The Fairy Queen And The Troll, Part One

[Editor’s note: Read part two here.]

Tam-Tam cast some diamonds on the fire and the hues of the rainbow reached its multi-colored fingers into the night sky. Waywis watched the flames. Both sisters waited for the coming of the Fairy Queen. They had been deeply immersed in their work for aeons and it was time for them to reap the benefits.

The full moon hung suspended in the night sky. One of their sisters flew across the face of the moon. She looked down at the fire of jewels as she traversed the sky. Someone was dying. She was the spirit-catcher of the night and she flew to meet the detached soul.

There was movement at the edge of the clearing. Tam-Tam and Waywis turned towards the sound. They saw Traylon, the Troll, as he entered the clearing. He slouched his great beastly body in their direction.

Waywis spoke. “What ho, meat-eater, wherefore have you come to this gathering?”

Traylon looked at the Fey Sisters and said, “I come to meet with the Fairy Queen. It is at her bidding that I come. She gave me leave to approach the Ring within you both wait. She told me my river would be in the hands of your sisters for the time of the meeting.”

“Humph,” said Tam-Tam, “why would the Queen wish to meet with the likes of you? You are that which rends and destroys. You are the eater of the flesh.”

“This I do not know,” replied Traylon. “I only know that she bid me come. I have always been her willing servant. I cannot know or understand the wishes or desires of She that watches over us all. You have always been her faithful workers and I have only done what I knew how to do. Yet this I know, my love for the Queen is no less than yours.”

At this statement both Tam-Tam and Waywis burst into derisive laughter. In their hearts they knew this deluded Troll had been called to be the jester at this sacred gathering of the Queen’s servants. They sat by the fire and waited for what they knew would be great and generous rewards. Traylon sat quietly with them. His only wish was to bask in the glory of his Fairy Queen. He prayed to the Goddess.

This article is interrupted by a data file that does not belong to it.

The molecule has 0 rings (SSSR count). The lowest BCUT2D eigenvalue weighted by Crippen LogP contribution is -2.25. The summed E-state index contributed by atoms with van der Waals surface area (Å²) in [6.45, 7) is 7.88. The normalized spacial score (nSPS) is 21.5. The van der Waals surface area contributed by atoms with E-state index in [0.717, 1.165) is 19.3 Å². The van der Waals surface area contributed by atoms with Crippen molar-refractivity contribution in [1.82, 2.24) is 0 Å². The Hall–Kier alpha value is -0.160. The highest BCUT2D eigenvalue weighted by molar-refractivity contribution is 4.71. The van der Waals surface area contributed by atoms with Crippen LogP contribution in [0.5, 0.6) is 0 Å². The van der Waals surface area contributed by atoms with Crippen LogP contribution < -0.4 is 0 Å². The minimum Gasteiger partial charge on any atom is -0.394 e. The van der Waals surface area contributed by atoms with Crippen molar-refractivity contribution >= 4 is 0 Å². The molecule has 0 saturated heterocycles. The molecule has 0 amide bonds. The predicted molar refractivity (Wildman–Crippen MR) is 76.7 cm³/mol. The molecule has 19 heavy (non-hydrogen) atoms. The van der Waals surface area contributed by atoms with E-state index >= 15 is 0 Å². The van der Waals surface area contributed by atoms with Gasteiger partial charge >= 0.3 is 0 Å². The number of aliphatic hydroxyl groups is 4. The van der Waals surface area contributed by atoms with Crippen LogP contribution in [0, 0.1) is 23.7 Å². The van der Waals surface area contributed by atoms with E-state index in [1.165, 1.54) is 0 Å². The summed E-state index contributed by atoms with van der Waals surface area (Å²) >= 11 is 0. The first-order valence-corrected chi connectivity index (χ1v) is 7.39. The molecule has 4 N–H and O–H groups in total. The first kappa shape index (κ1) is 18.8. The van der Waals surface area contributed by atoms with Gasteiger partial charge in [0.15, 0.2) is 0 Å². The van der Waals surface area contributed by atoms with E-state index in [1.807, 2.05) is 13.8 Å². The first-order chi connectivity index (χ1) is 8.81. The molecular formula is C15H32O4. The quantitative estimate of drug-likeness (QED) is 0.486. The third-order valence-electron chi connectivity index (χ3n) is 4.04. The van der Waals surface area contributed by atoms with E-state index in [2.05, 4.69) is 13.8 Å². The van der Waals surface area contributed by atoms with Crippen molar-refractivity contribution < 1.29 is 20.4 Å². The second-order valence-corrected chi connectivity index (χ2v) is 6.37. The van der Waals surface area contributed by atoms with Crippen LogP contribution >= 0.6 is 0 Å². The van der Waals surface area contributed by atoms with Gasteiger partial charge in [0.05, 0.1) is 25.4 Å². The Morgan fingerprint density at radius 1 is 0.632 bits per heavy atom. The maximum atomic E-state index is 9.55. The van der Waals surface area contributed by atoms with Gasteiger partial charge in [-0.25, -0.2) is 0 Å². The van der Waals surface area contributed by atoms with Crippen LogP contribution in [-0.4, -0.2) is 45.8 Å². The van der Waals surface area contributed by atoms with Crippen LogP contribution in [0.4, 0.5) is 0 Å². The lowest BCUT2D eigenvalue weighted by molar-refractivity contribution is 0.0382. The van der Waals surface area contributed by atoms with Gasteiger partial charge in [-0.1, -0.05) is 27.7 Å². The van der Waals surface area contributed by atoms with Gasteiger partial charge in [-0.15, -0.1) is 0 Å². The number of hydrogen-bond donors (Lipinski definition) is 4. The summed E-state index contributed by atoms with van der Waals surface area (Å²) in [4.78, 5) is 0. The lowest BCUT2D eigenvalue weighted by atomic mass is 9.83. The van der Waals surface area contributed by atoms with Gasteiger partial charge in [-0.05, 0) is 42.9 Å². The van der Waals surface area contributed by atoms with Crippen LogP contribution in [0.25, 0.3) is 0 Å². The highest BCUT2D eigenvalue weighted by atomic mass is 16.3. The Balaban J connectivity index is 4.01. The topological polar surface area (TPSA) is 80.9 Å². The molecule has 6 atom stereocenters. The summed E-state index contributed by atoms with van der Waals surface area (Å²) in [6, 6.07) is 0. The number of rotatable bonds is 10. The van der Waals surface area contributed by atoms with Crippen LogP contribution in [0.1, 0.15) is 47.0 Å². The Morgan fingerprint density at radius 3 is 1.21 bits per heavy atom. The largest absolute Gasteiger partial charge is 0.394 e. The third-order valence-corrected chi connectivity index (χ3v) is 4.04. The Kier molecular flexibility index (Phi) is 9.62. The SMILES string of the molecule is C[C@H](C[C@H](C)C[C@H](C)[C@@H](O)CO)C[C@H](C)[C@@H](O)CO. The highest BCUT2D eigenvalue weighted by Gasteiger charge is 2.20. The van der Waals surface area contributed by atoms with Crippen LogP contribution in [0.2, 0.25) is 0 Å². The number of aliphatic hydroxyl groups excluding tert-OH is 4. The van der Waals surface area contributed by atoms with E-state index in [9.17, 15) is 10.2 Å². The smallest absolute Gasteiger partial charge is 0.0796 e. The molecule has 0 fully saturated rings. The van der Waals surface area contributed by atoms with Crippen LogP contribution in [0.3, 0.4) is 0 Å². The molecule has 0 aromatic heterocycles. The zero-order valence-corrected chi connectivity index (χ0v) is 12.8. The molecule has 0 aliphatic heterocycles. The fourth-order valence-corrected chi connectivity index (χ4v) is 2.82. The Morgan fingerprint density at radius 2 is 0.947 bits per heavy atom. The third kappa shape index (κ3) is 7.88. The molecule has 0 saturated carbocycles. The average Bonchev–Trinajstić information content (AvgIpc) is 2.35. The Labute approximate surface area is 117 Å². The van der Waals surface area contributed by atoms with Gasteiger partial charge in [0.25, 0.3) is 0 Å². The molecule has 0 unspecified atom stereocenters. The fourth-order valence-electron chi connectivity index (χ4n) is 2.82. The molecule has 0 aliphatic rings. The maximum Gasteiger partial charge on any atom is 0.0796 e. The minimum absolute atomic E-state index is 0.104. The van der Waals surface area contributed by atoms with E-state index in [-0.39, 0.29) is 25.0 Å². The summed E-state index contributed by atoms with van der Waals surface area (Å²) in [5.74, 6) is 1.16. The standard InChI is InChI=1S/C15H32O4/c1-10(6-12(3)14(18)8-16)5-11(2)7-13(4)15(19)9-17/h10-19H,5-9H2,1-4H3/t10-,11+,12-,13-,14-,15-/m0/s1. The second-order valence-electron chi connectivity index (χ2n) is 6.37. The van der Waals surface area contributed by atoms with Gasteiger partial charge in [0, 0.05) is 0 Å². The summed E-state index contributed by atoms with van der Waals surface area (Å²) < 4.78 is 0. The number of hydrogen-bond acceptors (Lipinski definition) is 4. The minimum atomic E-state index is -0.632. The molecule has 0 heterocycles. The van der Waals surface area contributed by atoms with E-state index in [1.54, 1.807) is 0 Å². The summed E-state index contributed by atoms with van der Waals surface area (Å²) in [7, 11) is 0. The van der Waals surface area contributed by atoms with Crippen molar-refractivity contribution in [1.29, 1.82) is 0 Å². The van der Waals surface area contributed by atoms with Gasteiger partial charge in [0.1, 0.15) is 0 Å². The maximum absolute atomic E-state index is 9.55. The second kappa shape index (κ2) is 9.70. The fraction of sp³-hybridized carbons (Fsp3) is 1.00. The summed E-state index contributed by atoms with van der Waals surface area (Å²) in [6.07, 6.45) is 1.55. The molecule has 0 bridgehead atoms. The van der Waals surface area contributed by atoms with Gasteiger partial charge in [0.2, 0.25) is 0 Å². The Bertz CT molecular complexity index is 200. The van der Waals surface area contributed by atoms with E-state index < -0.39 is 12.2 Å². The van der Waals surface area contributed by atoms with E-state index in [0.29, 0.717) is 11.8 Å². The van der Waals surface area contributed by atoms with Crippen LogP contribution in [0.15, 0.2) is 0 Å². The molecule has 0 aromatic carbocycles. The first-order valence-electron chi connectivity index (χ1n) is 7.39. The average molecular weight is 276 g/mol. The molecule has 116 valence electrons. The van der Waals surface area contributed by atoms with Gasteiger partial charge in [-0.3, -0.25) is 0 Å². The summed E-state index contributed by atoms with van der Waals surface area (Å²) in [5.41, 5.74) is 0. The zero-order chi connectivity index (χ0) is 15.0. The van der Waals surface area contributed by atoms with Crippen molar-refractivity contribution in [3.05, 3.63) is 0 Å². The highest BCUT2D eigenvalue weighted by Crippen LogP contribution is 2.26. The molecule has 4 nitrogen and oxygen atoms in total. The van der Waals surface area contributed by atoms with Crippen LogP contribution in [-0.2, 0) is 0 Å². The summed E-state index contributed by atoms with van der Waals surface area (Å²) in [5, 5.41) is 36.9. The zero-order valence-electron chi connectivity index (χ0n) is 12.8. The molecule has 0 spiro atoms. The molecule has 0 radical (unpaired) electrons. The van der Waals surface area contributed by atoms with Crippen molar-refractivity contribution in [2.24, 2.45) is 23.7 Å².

There was the sound of mighty wings. The Goddess was in the clearing. The rainbow light from the fire shimmered and danced within her great wings. She folded them about her and stood near her servants.

Tam-Tam and Waywis bent their small frames in a graceful bow. Traylon clumsily got down on his scaly knees. He felt the pain shoot through his legs. This was not a natural position for the beast, yet he could do no less and would, if called, do much more for his Queen.

She spoke to the gathering. “I have called you here today to reward you for your service to my Queendom. I ask you now to make an accounting of the services you have done in my name.”

Tam-Tam arose and spoke first. “Great Lady of the Woodlands, I am your servant. I have given the gift of growth to the gardens of the creatures of the forest and the cities. I have kissed the soil with the energy you have given me so that all may eat and feed their young. Look around you; look at the forest, look at the gardens, see the happy creatures that live in this world I have seeded. I have done this work for you and I have done it well.”

When Tam-Tam finished speaking, the Queen looked at Waywis. She arose and spoke. “Oh, Great Mother of all things, I have given the man creature the gift of flight. Thanks to my great work, man now soars the skies like the birds and like us, the great Fairies that work in your service. I have done your bidding and done it well. Tam-Tam and I have awaited your presence to claim our reward.”

“As well you shall,” said the Fairy Queen. Then she turned to Traylon, the Troll, whom had been kneeling quietly throughout the proceedings.

“And what of you, great beast? What have you to say about your recent activities?”

Tam-Tam and Waywis snickered. The Fairy Queen hushed them with a glance.

Marc D. Goldfinger is a member of the board of directors of the Homeless Empowerment Project, which publishes Spare Change news. Formerly homeless, he serves as the paper's poetry editor.

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